The latest clash of sports and politics has found its way to Indiana, where lawmakers recently passed a highly controversial bill fewer than two weeks before the NCAA’s men’s basketball tournament concludes with the Final Four in Indianapolis.
The “religious freedom” bill, which grants businesses the right to ban same-sex couples based on religious beliefs, has the NCAA concerned about potential discrimination issues.
Days after the bill passed, the NCAA released a statement reacting to it: “The NCAA national office and our members are deeply committed to providing an inclusive environment for all our events. We are especially concerned about how this legislation could affect our student-athletes and employees.”
The NCAA has right for concern, as I, too, am worried that the bill will cause even more discrimination. I’m not going to go as far as renowned basketball analyst Charles Barkley, who said the NCAA should move the Final Four out of Indianapolis this year. It would be extremely difficult, logistically.
However, I believe college and professional leagues should refuse to schedule major events there in the future. This will make a profound statement, which will call for lawmakers to look at this bill and realize how detrimental it is for the state’s economy. When Lucas Oil Stadium was opened for the Indianapolis Colts in 2008, 86 percent of it was financed by the public. Teams have lobbied for public money by using the threat of relocation, and because state governments believe professional sports teams are vital to the economy, they cave to the demands.
The city and state officials argue that having these teams helps the economy by attracting major events to the area. If you take away these events, the lawmakers who voted for this bill will be much more likely to retract it. There’s a reason that a similar law was struck down in Arizona in February. When the bill was circulating in the Arizona state house, the NFL was considering moving Super Bowl XLIX away from Phoenix, Arizona, due to the bill’s proposed implications.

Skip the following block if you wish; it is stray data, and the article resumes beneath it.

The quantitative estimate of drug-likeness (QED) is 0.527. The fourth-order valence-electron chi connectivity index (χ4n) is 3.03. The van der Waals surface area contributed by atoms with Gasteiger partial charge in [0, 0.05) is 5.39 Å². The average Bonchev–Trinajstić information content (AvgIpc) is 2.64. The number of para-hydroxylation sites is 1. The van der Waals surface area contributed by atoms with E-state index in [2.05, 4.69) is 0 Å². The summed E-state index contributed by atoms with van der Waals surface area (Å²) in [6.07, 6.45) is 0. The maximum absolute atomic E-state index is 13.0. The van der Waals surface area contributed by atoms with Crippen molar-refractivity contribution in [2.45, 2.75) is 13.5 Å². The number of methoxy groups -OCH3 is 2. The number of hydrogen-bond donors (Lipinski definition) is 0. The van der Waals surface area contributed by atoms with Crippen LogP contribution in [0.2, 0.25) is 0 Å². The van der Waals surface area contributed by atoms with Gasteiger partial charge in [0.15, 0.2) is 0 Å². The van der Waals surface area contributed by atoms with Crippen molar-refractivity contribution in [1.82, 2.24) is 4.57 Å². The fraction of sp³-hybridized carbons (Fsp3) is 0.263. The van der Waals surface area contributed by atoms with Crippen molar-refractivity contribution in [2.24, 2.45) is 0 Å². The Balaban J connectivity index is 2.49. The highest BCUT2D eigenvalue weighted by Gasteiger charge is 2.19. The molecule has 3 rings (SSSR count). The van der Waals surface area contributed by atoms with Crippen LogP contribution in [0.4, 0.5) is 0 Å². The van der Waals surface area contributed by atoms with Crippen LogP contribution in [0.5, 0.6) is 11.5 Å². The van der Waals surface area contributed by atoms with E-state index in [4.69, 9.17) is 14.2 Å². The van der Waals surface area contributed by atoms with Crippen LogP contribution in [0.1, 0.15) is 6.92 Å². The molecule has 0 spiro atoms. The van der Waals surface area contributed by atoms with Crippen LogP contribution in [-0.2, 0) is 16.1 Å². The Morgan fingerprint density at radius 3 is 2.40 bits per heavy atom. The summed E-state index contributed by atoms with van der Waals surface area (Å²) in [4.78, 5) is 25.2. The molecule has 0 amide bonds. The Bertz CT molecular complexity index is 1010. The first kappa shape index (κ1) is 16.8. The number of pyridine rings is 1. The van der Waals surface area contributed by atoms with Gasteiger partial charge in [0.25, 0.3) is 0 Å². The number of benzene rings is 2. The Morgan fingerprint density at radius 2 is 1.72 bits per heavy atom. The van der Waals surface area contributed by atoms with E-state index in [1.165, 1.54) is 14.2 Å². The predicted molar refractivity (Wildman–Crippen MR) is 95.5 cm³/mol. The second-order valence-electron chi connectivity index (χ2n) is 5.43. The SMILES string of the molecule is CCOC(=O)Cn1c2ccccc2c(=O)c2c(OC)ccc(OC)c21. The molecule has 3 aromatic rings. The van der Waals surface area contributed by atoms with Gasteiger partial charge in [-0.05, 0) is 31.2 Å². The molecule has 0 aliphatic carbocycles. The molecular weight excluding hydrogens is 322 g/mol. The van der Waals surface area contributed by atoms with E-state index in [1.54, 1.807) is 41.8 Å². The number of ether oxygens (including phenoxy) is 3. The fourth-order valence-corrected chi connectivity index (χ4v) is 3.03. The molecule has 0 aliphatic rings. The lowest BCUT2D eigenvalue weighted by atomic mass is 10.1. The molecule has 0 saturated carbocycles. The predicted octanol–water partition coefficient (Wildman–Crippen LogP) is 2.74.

On top of that, the idea of legal, religion-based segregation is scary enough as it is. Religion is such a broad term that anybody could claim their beliefs, whether real or not, are enough to refuse service to anybody. This is especially important for essential services such as food and lodging. The fact that Indiana Governor Mike Pence had to sign the bill in a private location shows how deliberately shallow and controversial the law is.
This also wouldn’t be the first time the NCAA boycotted certain venues based on political issues. South Carolina has not been selected to host an NCAA championship event since 2002 because the NCAA’s opposition of the Confederate flag flying at the state house in the state capital of Columbia.
The story doesn’t just end in Indiana, as several other states are considering adopting similar laws. If more states were to pass religious freedom bills, we will see how strong the NCAA’s stance on this issue really is. Only then can we judge if the NCAA is actually putting equality before money.